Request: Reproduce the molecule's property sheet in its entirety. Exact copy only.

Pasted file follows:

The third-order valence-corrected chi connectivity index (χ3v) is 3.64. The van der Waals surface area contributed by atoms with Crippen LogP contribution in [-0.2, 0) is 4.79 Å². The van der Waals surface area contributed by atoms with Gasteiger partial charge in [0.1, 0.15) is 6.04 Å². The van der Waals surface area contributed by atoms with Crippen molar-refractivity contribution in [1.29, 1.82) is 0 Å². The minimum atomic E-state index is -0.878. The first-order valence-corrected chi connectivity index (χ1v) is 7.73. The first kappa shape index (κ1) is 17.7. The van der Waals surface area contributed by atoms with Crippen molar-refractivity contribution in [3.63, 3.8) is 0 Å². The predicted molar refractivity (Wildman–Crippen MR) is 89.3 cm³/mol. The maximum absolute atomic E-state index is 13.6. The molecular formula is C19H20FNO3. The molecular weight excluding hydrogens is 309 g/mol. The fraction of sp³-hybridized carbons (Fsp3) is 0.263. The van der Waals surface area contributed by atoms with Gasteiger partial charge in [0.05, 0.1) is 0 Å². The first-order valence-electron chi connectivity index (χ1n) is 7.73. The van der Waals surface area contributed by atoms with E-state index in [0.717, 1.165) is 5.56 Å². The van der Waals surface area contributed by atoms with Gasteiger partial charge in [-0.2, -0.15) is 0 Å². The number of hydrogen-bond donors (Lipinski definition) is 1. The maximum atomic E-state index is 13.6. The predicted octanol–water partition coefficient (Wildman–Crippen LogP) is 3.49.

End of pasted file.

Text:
The third-order valence-corrected chi connectivity index (χ3v) is 3.64. The van der Waals surface area contributed by atoms with Crippen LogP contribution in [-0.2, 0) is 4.79 Å². The van der Waals surface area contributed by atoms with Gasteiger partial charge in [0.1, 0.15) is 6.04 Å². The van der Waals surface area contributed by atoms with Crippen molar-refractivity contribution in [1.29, 1.82) is 0 Å². The minimum atomic E-state index is -0.878. The first-order valence-corrected chi connectivity index (χ1v) is 7.73. The first kappa shape index (κ1) is 17.7. The van der Waals surface area contributed by atoms with Crippen molar-refractivity contribution in [3.63, 3.8) is 0 Å². The predicted molar refractivity (Wildman–Crippen MR) is 89.3 cm³/mol. The maximum absolute atomic E-state index is 13.6. The molecular formula is C19H20FNO3. The molecular weight excluding hydrogens is 309 g/mol. The fraction of sp³-hybridized carbons (Fsp3) is 0.263. The van der Waals surface area contributed by atoms with Gasteiger partial charge in [0.05, 0.1) is 0 Å². The first-order valence-electron chi connectivity index (χ1n) is 7.73. The van der Waals surface area contributed by atoms with E-state index in [0.717, 1.165) is 5.56 Å². The van der Waals surface area contributed by atoms with Gasteiger partial charge in [-0.2, -0.15) is 0 Å². The number of hydrogen-bond donors (Lipinski definition) is 1. The maximum atomic E-state index is 13.6. The predicted octanol–water partition coefficient (Wildman–Crippen LogP) is 3.49.